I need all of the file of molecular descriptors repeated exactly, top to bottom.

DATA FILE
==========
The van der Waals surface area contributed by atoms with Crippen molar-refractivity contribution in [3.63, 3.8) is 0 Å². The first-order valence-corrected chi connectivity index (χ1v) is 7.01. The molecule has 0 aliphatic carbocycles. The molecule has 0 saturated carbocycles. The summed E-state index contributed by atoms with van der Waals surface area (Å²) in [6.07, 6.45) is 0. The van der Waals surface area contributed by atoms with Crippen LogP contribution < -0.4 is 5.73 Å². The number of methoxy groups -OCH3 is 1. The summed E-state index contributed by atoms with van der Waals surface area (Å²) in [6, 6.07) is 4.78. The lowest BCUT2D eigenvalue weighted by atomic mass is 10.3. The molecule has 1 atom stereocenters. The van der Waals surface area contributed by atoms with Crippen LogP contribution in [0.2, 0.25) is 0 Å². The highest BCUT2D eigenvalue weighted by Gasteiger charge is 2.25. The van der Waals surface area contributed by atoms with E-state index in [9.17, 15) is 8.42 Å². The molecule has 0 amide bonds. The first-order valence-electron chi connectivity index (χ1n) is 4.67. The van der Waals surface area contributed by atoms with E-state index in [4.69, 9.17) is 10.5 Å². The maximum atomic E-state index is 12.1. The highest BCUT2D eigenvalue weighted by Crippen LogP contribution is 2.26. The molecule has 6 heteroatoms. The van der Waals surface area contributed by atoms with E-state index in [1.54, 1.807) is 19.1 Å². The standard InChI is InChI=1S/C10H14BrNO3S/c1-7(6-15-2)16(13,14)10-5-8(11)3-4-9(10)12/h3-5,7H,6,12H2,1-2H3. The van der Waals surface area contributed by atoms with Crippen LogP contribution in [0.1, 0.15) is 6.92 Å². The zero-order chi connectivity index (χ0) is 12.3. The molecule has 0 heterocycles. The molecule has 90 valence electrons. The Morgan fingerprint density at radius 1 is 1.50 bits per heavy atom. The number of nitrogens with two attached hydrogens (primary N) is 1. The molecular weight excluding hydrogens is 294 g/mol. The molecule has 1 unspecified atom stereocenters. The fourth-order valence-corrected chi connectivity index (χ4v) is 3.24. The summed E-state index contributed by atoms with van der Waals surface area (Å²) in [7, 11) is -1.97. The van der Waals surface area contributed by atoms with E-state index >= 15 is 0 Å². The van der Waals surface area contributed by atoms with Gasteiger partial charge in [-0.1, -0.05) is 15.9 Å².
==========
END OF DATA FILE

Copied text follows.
The van der Waals surface area contributed by atoms with Crippen molar-refractivity contribution in [3.63, 3.8) is 0 Å². The first-order valence-corrected chi connectivity index (χ1v) is 7.01. The molecule has 0 aliphatic carbocycles. The molecule has 0 saturated carbocycles. The summed E-state index contributed by atoms with van der Waals surface area (Å²) in [6.07, 6.45) is 0. The van der Waals surface area contributed by atoms with Crippen LogP contribution < -0.4 is 5.73 Å². The number of methoxy groups -OCH3 is 1. The summed E-state index contributed by atoms with van der Waals surface area (Å²) in [6, 6.07) is 4.78. The lowest BCUT2D eigenvalue weighted by atomic mass is 10.3. The molecule has 1 atom stereocenters. The van der Waals surface area contributed by atoms with Crippen LogP contribution in [0.2, 0.25) is 0 Å². The highest BCUT2D eigenvalue weighted by Gasteiger charge is 2.25. The van der Waals surface area contributed by atoms with E-state index in [9.17, 15) is 8.42 Å². The molecule has 0 amide bonds. The first-order valence-electron chi connectivity index (χ1n) is 4.67. The van der Waals surface area contributed by atoms with E-state index in [4.69, 9.17) is 10.5 Å². The maximum atomic E-state index is 12.1. The highest BCUT2D eigenvalue weighted by Crippen LogP contribution is 2.26. The molecule has 6 heteroatoms. The van der Waals surface area contributed by atoms with E-state index in [1.54, 1.807) is 19.1 Å². The standard InChI is InChI=1S/C10H14BrNO3S/c1-7(6-15-2)16(13,14)10-5-8(11)3-4-9(10)12/h3-5,7H,6,12H2,1-2H3. The van der Waals surface area contributed by atoms with Crippen LogP contribution in [0.1, 0.15) is 6.92 Å². The zero-order chi connectivity index (χ0) is 12.3. The molecule has 0 heterocycles. The molecule has 90 valence electrons. The Morgan fingerprint density at radius 1 is 1.50 bits per heavy atom. The number of nitrogens with two attached hydrogens (primary N) is 1. The molecular weight excluding hydrogens is 294 g/mol. The molecule has 1 unspecified atom stereocenters. The fourth-order valence-corrected chi connectivity index (χ4v) is 3.24. The summed E-state index contributed by atoms with van der Waals surface area (Å²) in [7, 11) is -1.97. The van der Waals surface area contributed by atoms with E-state index >= 15 is 0 Å². The van der Waals surface area contributed by atoms with Gasteiger partial charge in [-0.1, -0.05) is 15.9 Å².